Crooked Uphill Progress

A couple times a year I have an adult student (usually) come to a crisis point in their lessons. Frustrated they always tell me that they think they are not doing well and are even regressing; losing skills and knowledge where they used to be strong. This is something that happens to all students regardless of age or skill level.

It is important to let students know that progress on an instrument or any new venture is never a gradual uphill climb. Your progress is more like a line graph with giant leaps up and dives down. But if students are consistent with practice and coming to lessons that crooked line will still creep up over time despite the dives downward.

When a student tells me this I let them know its okay and it is a good thing that they notice skills slipping. This means that they are aware of their abilities and conscious of weaknesses. When a student is aware of these things they are easily remedied. Often time these perceived weaknesses are more likely linked to work, family, or other personal issues and not really a weakness at all. If a student is dealing with personal issues it can take a heavy toll on their cognitive and motor function abilities. Here are a few tips I give to students when they reach this point.

  1. Review- Return to basics for a while. Flash cards and sight reading are a great way to help rejuvenate the mind. Often students that do this realize that their knowledge has not gone anywhere they just have a lot on their mind.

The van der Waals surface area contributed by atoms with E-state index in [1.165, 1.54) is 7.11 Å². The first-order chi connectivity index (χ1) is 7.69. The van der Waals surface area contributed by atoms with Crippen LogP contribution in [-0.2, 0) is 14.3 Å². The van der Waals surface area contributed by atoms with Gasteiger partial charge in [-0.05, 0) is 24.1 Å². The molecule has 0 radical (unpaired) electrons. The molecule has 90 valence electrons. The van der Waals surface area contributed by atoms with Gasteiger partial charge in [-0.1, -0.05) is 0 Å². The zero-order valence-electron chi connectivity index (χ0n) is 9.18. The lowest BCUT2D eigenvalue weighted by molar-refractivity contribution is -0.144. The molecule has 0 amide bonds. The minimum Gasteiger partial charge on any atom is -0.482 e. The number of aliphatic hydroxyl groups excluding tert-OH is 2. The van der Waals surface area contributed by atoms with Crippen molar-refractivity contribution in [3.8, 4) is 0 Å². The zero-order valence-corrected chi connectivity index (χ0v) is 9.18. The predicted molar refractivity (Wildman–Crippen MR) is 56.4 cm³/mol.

Going back over technique exercises that someone used to struggle with can be a good reminder that they really have come a long way.


  1. Take a break- This is especially important for students that are becoming very stressed out. Sometimes life can’t be helped and the best thing to do is put the instrument down and come back later. Practicing stressed out is counterproductive and often students are learning mistakes and reinforcing poor habits.


  1. Try something new- Sometimes I will tell students to try something new without my help. I have them take their skills and knowledge and apply to a piece of music or technique where I am not helping them. Often the student comes back with much more accomplished then they thought they could. This realization gives a boost of confidence and helps students realize they are not in the dire situation they thought.               
Catoctin School of Music
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